Speaking to MSNBC’s Chris Matthews on Thursday, Gabbard defended the prior administration’s decision not to attempt to extradite Assange. Despite his administration’s record use of the Espionage act against whistleblowers, Barack Obama opted not to pursue charges against Assange, claiming it would create a dangerous precedent for journalists.
Assange Arrest: The message is clear. To journalists and all Americans, if you try to take away our power, you will pay a high price. pic.twitter.com/tEgVt6t6Tm
— Tulsi Gabbard (@TulsiGabbard) 12 Απριλίου 2019
“This is a threat to journalists,” she told Matthews, “but it’s also something that threatens every American, because the message that we are getting, that the American people are getting is: Be quiet, toe the line, otherwise there will be consequences.”
Assange was dragged from the Ecuadorian Embassy in London by British police on Thursday morning, and later found guilty of skipping bail back in 2012. He is due to be sentenced next month and could face a year in prison. Separately, the US Justice Department has indicted Assange on “conspiracy to commit computer intrusion,” with US Army whistleblower Chelsea Manning in 2010.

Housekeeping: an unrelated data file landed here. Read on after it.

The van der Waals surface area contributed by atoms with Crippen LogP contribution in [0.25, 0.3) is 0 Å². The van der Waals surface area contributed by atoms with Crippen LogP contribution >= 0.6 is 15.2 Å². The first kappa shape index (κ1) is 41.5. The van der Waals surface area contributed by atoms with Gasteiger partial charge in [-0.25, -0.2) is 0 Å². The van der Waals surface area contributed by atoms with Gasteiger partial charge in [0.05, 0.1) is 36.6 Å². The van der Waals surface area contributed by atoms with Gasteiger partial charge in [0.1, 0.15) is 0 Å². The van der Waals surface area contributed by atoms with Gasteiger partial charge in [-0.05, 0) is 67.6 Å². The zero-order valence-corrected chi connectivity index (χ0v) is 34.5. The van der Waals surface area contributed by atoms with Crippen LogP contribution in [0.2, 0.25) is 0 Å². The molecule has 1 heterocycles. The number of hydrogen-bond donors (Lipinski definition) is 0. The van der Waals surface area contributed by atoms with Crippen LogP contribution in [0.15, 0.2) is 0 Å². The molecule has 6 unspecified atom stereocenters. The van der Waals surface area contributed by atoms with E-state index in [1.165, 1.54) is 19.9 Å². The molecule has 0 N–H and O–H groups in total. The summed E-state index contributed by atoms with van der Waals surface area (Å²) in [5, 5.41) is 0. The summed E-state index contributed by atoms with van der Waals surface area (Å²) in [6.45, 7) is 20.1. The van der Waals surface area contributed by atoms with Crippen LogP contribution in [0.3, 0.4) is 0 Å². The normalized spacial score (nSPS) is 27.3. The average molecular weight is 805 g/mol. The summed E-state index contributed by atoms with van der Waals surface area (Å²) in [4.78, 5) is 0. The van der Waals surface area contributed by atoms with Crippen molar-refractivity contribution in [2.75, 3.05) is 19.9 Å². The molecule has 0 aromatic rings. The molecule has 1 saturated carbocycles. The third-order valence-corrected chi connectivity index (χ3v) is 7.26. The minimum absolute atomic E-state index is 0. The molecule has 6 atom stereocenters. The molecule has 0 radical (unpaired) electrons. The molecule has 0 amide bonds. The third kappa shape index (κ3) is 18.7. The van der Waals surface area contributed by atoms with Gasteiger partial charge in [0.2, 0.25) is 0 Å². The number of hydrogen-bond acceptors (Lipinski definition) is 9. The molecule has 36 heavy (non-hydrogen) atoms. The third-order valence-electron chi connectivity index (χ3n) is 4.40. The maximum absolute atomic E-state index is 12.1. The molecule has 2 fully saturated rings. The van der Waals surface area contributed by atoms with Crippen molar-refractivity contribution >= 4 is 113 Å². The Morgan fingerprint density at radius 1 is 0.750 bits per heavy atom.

The WikiLeaks founder received little sympathy from Gabbard’s fellow lawmakers, Republican or Democrat. Senate Minority Leader Chuck Schumer flogged the dead horse of the ‘Russiagate’ conspiracy, accusing Assange of “meddling in our elections on behalf of Putin,” a sentiment echoed by Intelligence Committee chair Richard Burr (R-North Carolina), who said that WikiLeaks “effectively acted as an arm of the Russian intelligence services for years.”
Progressive figurehead and 2020 contender Bernie Sanders kept quiet on the whole affair, while failed 2016 candidate Hillary Clinton told an audience in New York that “it’s ironic that he may be the only foreigner that this administration would welcome to the United States,” before chuckling at her own joke.
President Donald Trump, who told campaign rallies “I love WikiLeaks” in 2016 now seems to be ready to wash his hands of Assange. Asked about the arrest on Thursday, Trump told reporters “I know nothing about WikiLeaks. It’s not my thing.”
If extradited and found guilty, Assange faces five years in prison for the US charge. However, his lawyers are concerned that the Justice Department may tack on additional charges, and have vowed to fight the extradition process tooth and nail.